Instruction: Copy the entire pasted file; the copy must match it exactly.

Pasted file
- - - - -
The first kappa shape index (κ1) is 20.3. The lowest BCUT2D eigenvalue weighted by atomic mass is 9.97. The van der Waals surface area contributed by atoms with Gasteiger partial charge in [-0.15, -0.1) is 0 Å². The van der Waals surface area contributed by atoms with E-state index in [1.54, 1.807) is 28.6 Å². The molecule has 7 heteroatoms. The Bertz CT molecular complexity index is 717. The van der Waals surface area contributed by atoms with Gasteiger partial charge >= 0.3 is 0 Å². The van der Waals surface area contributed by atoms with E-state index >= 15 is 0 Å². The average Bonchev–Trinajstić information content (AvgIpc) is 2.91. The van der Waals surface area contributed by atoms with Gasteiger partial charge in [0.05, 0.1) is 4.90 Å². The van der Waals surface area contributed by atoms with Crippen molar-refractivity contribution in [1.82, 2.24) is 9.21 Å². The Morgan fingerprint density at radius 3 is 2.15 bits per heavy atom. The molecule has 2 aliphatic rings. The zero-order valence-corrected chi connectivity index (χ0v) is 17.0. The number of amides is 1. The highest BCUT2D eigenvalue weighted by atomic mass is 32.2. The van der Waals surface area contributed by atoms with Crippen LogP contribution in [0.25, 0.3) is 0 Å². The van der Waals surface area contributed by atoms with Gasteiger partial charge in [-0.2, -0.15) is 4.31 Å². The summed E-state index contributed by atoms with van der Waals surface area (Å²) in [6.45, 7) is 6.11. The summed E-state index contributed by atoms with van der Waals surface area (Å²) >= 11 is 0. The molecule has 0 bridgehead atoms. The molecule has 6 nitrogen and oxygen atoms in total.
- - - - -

The first kappa shape index (κ1) is 20.3. The lowest BCUT2D eigenvalue weighted by atomic mass is 9.97. The van der Waals surface area contributed by atoms with Gasteiger partial charge in [-0.15, -0.1) is 0 Å². The van der Waals surface area contributed by atoms with E-state index in [1.54, 1.807) is 28.6 Å². The molecule has 7 heteroatoms. The Bertz CT molecular complexity index is 717. The van der Waals surface area contributed by atoms with Gasteiger partial charge >= 0.3 is 0 Å². The van der Waals surface area contributed by atoms with E-state index >= 15 is 0 Å². The average Bonchev–Trinajstić information content (AvgIpc) is 2.91. The van der Waals surface area contributed by atoms with Gasteiger partial charge in [0.05, 0.1) is 4.90 Å². The van der Waals surface area contributed by atoms with Crippen molar-refractivity contribution in [1.82, 2.24) is 9.21 Å². The Morgan fingerprint density at radius 3 is 2.15 bits per heavy atom. The molecule has 2 aliphatic rings. The zero-order valence-corrected chi connectivity index (χ0v) is 17.0. The number of amides is 1. The highest BCUT2D eigenvalue weighted by atomic mass is 32.2. The van der Waals surface area contributed by atoms with Crippen LogP contribution in [0.25, 0.3) is 0 Å². The van der Waals surface area contributed by atoms with Gasteiger partial charge in [-0.2, -0.15) is 4.31 Å². The summed E-state index contributed by atoms with van der Waals surface area (Å²) in [6.45, 7) is 6.11. The summed E-state index contributed by atoms with van der Waals surface area (Å²) >= 11 is 0. The molecule has 0 bridgehead atoms. The molecule has 6 nitrogen and oxygen atoms in total.